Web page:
Raymond Douglas, MD, PhD, professor of ophthalmology and director of the Orbit and Thyroid Eye Disease Center at Cedars-Sinai, discusses results of the phase 3 OPTIC study and what a potential approval of teprotumumab would mean for patients and physicians.
Results of a phase 3 study presented at the American Academy of Ophthalmology (AAO) 2019 Annual Meeting in San Francisco is giving new hope that an approved treatment for thyroid eye disease—also known as Graves Eye Disease—may be a reality in the near future.
Investigators presented positive results from the trial examining teprotumumab, a fully human monoclonal antibody inhibitor of IGF-1R, including the treatment’s ability to reduce proptosis compared with placebo.
In an effort to further evaluate teprotumumab’s ability to serve as a treatment for thyroid eye disease, investigators designed and conducted the Treatment of Graves’ Orbitopathy to Reduce Proptosis with Teprotumumab Infusions in a Randomized, Placebo-Controlled, Clinical(OPTIC) study in a cohort of 83 individuals. Upon enrollment in the trial, patients were randomized to receive either placebo or teprotumumab—42 patients were randomized to placebo and the remaining 41 received teprotumumab.
The 24-week randomized, double-masked, placebo-controlled trial included adults between the ages of 18 and 80 years old, with less than 9 months since active thyroid eye disease onset with no prior treatment, a clinical activity score of 4 or more, and free triiodothyronine(FT3) and free thyroxine(FT4) more than 50% above or below normal limits. Additionally, steroid use needed to be limited to low doses with no use at least 4 weeks prior to study entry.
Patients included in the study received 8 intravenous infusions every three weeks for 21 weeks. Investigators noted the first injection was 10 mg/kg followed by 20mg/kg for the remaining seven infusions.
The primary endpoint of the study was the proportion of patients with a 2 mm or greater reduction in proptosis from baseline. Secondary outcome measures of the study included overall responder rate at week 24, proportion of patients was a clinical activity score value of 0 or 1 at week 24, proportion of patients with a change from baseline of at least 1 grade in diplopia, mean change in proptosis from baseline, and mean change in Graves’ Ophthalmology Quality of Life score from baseline.
At the end of the 24-week study period, 40 patients had completed treatment in the placebo group and 39 completed from the teprotumumab. The overall responder rate at week 25 in patients in the teprotumumab group was 78% compared to 7.1% in the placebo group(P<0.001)—representing a difference of 70.82%(95% CI 55.89%, 85.75%).
In regard to proptosis, 82.9% of patients receiving teprotumumab experienced a reduction of 2 mm or more versus 9.5% in the placebo group. Investigators noted difference between groups was 73.45% (95% CI 58.89%, 88.01%) the number needed to treat was 1.36. Investigators noted all secondary endpoints of the study were also met(P≤0.001).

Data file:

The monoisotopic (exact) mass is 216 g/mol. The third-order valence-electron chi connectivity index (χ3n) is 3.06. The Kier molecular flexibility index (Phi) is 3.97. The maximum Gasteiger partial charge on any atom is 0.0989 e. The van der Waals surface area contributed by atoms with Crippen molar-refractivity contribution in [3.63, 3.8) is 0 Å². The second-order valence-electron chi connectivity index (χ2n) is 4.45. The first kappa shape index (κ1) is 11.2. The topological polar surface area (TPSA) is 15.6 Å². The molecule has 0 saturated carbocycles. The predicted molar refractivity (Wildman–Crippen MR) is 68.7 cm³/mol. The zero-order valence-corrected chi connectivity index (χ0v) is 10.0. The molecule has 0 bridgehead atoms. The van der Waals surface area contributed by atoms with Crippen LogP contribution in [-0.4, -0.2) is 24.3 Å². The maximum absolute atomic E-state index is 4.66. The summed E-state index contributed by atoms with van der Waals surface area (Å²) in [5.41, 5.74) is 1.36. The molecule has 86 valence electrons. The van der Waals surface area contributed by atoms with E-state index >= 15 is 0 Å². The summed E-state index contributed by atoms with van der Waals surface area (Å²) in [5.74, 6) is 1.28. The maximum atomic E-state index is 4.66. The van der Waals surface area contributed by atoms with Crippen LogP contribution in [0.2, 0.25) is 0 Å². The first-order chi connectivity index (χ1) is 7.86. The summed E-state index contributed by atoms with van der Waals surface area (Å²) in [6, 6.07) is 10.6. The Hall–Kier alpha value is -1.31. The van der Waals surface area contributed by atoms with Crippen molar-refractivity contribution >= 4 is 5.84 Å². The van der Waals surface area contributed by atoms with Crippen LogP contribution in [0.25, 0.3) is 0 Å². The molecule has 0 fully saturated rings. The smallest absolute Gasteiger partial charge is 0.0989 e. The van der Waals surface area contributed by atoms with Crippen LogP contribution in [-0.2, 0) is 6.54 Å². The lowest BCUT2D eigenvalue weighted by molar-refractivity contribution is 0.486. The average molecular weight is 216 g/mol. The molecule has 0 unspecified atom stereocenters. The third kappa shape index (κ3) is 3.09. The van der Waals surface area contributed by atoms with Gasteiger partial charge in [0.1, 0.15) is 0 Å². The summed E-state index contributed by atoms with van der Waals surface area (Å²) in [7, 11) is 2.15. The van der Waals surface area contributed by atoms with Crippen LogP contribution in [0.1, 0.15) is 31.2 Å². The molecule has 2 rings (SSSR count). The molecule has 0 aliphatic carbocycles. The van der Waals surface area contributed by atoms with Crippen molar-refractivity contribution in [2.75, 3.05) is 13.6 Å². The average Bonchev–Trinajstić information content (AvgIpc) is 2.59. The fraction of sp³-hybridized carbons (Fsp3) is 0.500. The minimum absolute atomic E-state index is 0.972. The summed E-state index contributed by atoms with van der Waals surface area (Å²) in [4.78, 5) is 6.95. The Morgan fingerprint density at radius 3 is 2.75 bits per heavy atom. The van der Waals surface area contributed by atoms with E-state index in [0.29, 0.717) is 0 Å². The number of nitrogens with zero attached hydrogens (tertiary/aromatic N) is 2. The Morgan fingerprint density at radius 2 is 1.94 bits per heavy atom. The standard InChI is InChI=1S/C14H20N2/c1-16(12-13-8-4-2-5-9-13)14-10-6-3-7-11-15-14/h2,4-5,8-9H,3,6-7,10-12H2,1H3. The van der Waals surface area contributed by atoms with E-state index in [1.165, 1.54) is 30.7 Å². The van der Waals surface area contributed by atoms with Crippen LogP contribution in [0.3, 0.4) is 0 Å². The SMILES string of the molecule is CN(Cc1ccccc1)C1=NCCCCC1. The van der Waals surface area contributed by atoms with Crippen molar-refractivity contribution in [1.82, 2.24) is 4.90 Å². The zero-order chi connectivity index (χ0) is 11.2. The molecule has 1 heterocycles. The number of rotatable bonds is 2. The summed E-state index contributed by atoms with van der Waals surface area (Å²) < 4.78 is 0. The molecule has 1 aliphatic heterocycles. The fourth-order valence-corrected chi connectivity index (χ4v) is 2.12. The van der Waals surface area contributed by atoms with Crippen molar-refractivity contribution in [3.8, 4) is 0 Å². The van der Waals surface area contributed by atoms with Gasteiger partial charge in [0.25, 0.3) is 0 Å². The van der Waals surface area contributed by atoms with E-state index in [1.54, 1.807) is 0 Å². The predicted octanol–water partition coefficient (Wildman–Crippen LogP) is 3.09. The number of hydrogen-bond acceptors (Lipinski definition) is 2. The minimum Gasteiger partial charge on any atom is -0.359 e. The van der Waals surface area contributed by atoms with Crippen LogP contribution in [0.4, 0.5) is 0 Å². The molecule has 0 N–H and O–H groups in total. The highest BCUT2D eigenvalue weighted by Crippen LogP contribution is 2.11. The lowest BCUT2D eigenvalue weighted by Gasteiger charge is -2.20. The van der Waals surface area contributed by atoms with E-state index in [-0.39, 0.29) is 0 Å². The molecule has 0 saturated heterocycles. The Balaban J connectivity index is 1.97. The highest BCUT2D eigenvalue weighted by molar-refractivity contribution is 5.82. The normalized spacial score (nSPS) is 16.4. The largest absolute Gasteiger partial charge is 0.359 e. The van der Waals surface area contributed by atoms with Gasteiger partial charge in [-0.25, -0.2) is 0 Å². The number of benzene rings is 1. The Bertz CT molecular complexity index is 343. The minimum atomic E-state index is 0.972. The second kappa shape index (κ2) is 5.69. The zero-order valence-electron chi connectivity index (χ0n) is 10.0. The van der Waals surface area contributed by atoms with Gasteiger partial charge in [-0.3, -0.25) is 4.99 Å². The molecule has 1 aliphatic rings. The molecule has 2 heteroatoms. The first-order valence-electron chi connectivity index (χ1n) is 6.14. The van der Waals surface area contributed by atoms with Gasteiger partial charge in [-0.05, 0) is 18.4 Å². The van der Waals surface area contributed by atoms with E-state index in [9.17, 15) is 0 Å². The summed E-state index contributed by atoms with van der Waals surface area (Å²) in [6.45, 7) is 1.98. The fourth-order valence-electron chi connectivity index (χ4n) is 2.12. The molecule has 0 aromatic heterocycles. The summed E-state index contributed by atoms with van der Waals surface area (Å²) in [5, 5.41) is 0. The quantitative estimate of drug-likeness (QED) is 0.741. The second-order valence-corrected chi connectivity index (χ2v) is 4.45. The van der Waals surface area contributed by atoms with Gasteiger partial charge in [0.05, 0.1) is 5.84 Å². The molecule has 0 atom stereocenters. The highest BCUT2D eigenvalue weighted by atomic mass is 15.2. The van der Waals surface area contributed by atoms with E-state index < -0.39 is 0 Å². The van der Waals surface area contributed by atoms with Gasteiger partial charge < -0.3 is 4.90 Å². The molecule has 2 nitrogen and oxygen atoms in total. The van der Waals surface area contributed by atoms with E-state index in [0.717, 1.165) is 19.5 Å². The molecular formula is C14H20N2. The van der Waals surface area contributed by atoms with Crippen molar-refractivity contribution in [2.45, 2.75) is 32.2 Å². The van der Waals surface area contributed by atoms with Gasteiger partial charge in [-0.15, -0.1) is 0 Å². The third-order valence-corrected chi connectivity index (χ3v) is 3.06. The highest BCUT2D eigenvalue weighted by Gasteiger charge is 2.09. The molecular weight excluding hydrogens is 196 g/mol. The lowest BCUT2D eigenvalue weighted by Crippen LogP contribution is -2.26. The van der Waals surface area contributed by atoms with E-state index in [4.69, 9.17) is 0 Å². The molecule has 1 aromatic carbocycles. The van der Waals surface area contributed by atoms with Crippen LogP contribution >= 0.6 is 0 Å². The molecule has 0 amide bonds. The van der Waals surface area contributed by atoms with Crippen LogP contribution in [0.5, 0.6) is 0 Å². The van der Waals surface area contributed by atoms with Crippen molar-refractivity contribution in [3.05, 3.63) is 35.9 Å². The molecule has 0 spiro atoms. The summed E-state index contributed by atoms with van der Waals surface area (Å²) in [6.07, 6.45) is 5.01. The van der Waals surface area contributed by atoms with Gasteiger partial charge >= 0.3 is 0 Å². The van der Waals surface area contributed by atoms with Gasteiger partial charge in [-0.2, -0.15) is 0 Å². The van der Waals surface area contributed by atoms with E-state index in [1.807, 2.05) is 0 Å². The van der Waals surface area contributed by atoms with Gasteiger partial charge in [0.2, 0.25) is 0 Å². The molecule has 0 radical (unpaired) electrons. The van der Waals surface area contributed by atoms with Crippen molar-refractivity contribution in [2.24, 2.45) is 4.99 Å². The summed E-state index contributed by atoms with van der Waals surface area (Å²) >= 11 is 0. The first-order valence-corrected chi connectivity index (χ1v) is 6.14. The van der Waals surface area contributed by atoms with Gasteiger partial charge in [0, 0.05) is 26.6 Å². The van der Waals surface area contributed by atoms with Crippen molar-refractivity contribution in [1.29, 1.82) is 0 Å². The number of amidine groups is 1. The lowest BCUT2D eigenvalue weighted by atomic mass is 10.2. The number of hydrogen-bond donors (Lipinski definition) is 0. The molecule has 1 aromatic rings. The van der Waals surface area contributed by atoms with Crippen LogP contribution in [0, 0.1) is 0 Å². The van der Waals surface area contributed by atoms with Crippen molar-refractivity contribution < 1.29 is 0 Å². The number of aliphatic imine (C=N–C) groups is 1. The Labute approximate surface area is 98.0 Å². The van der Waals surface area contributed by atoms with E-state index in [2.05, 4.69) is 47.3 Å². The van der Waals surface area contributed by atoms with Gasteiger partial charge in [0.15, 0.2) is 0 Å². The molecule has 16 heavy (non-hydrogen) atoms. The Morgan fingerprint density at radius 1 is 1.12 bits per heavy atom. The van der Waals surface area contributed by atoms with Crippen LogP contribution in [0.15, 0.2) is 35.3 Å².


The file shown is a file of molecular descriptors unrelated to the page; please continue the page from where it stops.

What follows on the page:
To learn about the impact of teprotumumab and what it would mean if the potential treatment were to receive approval—a PDUFA date is set for March 8, 2020—MD Magazine sat down with investigator Raymond Douglas, MD, PhD, professor of ophthalmology and director of the Orbit and Thyroid Eye Disease Center at Cedars-Sinai, for more on his clinical perspective.
MD Mag: What were the results of the phase 3 OPTIC study examining teprotumumab for active thyroid eye disease?
Douglas: So, the phase three OPTIC study was designed to test whether the drug teprotumumab, which blocks the IGF-1 receptor, can actually then diminish the signs of thyroid eye disease—namely proptosis, double vision, improving quality of life. What the study was designed to do was to take a placebo arm and a treatment arm, subject them to 8 infusions of teprotumumab, which blocks the IGF-1 receptor, and then measure whether that had an effect upon proptosis, strabismus, and quality of life.
What we found was a dramatic improvement of proptosis or reduction of proptosis reversal of this disease process and what we've found is that this was diminished by approximately 3 millimeters, which is rather equivalent to what would be considered for an average orbital decompression. In addition, we found a substantial improvement in the double-vision of these patients, which continued to improve over the course of the study. Moreover, the quality of life was also improved dramatically—both in their visual function and in their facial appearance overall—implying the teprotumumab really does appear to be a pivotal drug in the potential in their use for thyroid eye disease.
MD Mag: What would an FDA approval for teprotumumab mean for the current disease state of thyroid eye disease?
Douglas: I personally think this will be a landmark step in the treatment of thyroid eye disease. I think that there will be a time where we thought of treating this disease teprotumumab and a time after because this really does apply to the large majority of patients who get thyroid eye disease and are subjected to this really horrible disease process—and it reverses each aspect of the disease. So, it really adds up to a dramatic improvement in that patient’s quality of life.